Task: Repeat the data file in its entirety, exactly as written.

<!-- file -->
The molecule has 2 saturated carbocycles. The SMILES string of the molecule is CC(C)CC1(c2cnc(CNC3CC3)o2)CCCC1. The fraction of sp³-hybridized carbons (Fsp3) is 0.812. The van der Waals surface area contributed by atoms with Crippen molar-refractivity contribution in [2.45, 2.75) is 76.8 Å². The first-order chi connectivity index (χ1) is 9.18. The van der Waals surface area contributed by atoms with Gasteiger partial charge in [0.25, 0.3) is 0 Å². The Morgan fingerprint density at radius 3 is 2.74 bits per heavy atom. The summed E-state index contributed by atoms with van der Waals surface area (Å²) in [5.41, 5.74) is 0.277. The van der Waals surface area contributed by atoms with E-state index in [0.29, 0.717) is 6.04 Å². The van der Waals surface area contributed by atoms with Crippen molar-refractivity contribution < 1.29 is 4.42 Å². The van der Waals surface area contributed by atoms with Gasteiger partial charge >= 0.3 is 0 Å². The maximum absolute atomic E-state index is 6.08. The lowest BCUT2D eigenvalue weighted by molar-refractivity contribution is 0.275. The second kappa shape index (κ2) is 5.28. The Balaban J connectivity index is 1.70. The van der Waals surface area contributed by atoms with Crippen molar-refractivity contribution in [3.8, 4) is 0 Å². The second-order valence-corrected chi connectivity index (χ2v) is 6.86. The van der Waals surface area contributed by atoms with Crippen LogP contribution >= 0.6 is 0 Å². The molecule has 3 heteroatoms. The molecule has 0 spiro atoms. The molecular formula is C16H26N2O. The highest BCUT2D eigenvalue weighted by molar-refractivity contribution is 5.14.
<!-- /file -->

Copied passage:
The molecule has 2 saturated carbocycles. The SMILES string of the molecule is CC(C)CC1(c2cnc(CNC3CC3)o2)CCCC1. The fraction of sp³-hybridized carbons (Fsp3) is 0.812. The van der Waals surface area contributed by atoms with Crippen molar-refractivity contribution in [2.45, 2.75) is 76.8 Å². The first-order chi connectivity index (χ1) is 9.18. The van der Waals surface area contributed by atoms with Gasteiger partial charge in [0.25, 0.3) is 0 Å². The Morgan fingerprint density at radius 3 is 2.74 bits per heavy atom. The summed E-state index contributed by atoms with van der Waals surface area (Å²) in [5.41, 5.74) is 0.277. The van der Waals surface area contributed by atoms with E-state index in [0.29, 0.717) is 6.04 Å². The van der Waals surface area contributed by atoms with Crippen molar-refractivity contribution < 1.29 is 4.42 Å². The van der Waals surface area contributed by atoms with Gasteiger partial charge >= 0.3 is 0 Å². The maximum absolute atomic E-state index is 6.08. The lowest BCUT2D eigenvalue weighted by molar-refractivity contribution is 0.275. The second kappa shape index (κ2) is 5.28. The Balaban J connectivity index is 1.70. The van der Waals surface area contributed by atoms with Crippen molar-refractivity contribution in [3.8, 4) is 0 Å². The second-order valence-corrected chi connectivity index (χ2v) is 6.86. The van der Waals surface area contributed by atoms with Crippen LogP contribution >= 0.6 is 0 Å². The molecule has 3 heteroatoms. The molecule has 0 spiro atoms. The molecular formula is C16H26N2O. The highest BCUT2D eigenvalue weighted by molar-refractivity contribution is 5.14.